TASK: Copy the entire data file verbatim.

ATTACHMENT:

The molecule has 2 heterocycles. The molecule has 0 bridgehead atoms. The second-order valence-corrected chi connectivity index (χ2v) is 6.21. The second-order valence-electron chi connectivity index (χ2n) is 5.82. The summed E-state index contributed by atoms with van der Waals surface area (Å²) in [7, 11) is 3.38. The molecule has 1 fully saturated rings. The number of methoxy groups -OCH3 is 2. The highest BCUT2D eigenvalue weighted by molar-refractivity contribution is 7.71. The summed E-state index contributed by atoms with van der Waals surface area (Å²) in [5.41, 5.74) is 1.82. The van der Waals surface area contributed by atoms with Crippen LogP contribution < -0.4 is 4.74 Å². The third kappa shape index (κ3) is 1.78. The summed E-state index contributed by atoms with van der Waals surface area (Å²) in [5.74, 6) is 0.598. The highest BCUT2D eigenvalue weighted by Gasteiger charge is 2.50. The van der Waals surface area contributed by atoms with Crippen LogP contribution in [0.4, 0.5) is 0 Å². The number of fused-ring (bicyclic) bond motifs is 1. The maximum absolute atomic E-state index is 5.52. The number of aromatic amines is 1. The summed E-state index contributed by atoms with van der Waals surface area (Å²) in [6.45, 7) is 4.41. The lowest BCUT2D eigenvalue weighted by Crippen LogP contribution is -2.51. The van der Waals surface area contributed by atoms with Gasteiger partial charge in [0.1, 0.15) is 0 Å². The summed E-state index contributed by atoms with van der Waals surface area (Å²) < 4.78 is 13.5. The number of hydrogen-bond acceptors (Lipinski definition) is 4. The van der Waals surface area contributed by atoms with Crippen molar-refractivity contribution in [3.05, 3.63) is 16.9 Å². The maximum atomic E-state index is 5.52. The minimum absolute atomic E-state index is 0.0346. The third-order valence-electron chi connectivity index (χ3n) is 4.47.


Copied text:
The molecule has 2 heterocycles. The molecule has 0 bridgehead atoms. The second-order valence-corrected chi connectivity index (χ2v) is 6.21. The second-order valence-electron chi connectivity index (χ2n) is 5.82. The summed E-state index contributed by atoms with van der Waals surface area (Å²) in [7, 11) is 3.38. The molecule has 1 fully saturated rings. The number of methoxy groups -OCH3 is 2. The highest BCUT2D eigenvalue weighted by molar-refractivity contribution is 7.71. The summed E-state index contributed by atoms with van der Waals surface area (Å²) in [5.41, 5.74) is 1.82. The van der Waals surface area contributed by atoms with Crippen LogP contribution < -0.4 is 4.74 Å². The third kappa shape index (κ3) is 1.78. The summed E-state index contributed by atoms with van der Waals surface area (Å²) in [5.74, 6) is 0.598. The highest BCUT2D eigenvalue weighted by Gasteiger charge is 2.50. The van der Waals surface area contributed by atoms with Crippen LogP contribution in [0.4, 0.5) is 0 Å². The number of fused-ring (bicyclic) bond motifs is 1. The maximum absolute atomic E-state index is 5.52. The number of aromatic amines is 1. The summed E-state index contributed by atoms with van der Waals surface area (Å²) in [6.45, 7) is 4.41. The lowest BCUT2D eigenvalue weighted by Crippen LogP contribution is -2.51. The van der Waals surface area contributed by atoms with Gasteiger partial charge in [0.1, 0.15) is 0 Å². The summed E-state index contributed by atoms with van der Waals surface area (Å²) < 4.78 is 13.5. The number of hydrogen-bond acceptors (Lipinski definition) is 4. The van der Waals surface area contributed by atoms with Crippen molar-refractivity contribution in [3.05, 3.63) is 16.9 Å². The maximum atomic E-state index is 5.52. The minimum absolute atomic E-state index is 0.0346. The third-order valence-electron chi connectivity index (χ3n) is 4.47.